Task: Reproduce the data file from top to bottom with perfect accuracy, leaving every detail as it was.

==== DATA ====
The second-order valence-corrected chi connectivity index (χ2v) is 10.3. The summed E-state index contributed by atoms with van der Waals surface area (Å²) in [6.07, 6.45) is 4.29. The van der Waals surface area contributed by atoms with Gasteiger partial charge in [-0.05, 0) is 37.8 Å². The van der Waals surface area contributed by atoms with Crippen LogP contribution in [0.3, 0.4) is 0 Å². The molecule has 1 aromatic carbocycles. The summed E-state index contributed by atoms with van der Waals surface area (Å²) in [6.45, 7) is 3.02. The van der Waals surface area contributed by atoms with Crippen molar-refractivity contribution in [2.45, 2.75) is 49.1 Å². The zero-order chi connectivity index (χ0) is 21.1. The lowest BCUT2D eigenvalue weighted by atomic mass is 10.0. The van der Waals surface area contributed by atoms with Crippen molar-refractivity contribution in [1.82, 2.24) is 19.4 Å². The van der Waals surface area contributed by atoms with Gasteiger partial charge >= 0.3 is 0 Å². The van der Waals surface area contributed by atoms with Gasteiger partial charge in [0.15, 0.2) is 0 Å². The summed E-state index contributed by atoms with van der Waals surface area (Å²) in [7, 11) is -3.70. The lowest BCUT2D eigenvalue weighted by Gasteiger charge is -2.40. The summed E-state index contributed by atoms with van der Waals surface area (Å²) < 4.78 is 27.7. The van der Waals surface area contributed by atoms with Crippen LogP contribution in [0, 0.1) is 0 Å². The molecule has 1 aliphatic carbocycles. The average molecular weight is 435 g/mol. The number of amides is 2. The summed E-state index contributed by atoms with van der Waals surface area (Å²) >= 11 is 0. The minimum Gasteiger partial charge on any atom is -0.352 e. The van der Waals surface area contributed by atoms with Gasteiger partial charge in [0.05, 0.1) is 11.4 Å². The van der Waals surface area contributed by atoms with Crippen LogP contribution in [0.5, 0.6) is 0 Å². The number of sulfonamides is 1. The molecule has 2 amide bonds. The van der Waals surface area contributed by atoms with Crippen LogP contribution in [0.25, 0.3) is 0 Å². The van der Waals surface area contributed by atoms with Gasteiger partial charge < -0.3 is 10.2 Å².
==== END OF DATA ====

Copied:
The second-order valence-corrected chi connectivity index (χ2v) is 10.3. The summed E-state index contributed by atoms with van der Waals surface area (Å²) in [6.07, 6.45) is 4.29. The van der Waals surface area contributed by atoms with Gasteiger partial charge in [-0.05, 0) is 37.8 Å². The van der Waals surface area contributed by atoms with Crippen LogP contribution in [0.3, 0.4) is 0 Å². The molecule has 1 aromatic carbocycles. The summed E-state index contributed by atoms with van der Waals surface area (Å²) in [6.45, 7) is 3.02. The van der Waals surface area contributed by atoms with Crippen molar-refractivity contribution in [2.45, 2.75) is 49.1 Å². The zero-order chi connectivity index (χ0) is 21.1. The lowest BCUT2D eigenvalue weighted by atomic mass is 10.0. The van der Waals surface area contributed by atoms with Crippen molar-refractivity contribution in [1.82, 2.24) is 19.4 Å². The van der Waals surface area contributed by atoms with Gasteiger partial charge >= 0.3 is 0 Å². The van der Waals surface area contributed by atoms with Gasteiger partial charge in [0.15, 0.2) is 0 Å². The summed E-state index contributed by atoms with van der Waals surface area (Å²) in [7, 11) is -3.70. The lowest BCUT2D eigenvalue weighted by Gasteiger charge is -2.40. The summed E-state index contributed by atoms with van der Waals surface area (Å²) < 4.78 is 27.7. The van der Waals surface area contributed by atoms with Crippen LogP contribution in [0, 0.1) is 0 Å². The molecule has 1 aliphatic carbocycles. The average molecular weight is 435 g/mol. The number of amides is 2. The summed E-state index contributed by atoms with van der Waals surface area (Å²) >= 11 is 0. The minimum Gasteiger partial charge on any atom is -0.352 e. The van der Waals surface area contributed by atoms with Gasteiger partial charge in [0.05, 0.1) is 11.4 Å². The van der Waals surface area contributed by atoms with Crippen LogP contribution in [0.5, 0.6) is 0 Å². The number of sulfonamides is 1. The molecule has 2 amide bonds. The van der Waals surface area contributed by atoms with Crippen LogP contribution in [0.25, 0.3) is 0 Å². The van der Waals surface area contributed by atoms with Gasteiger partial charge < -0.3 is 10.2 Å².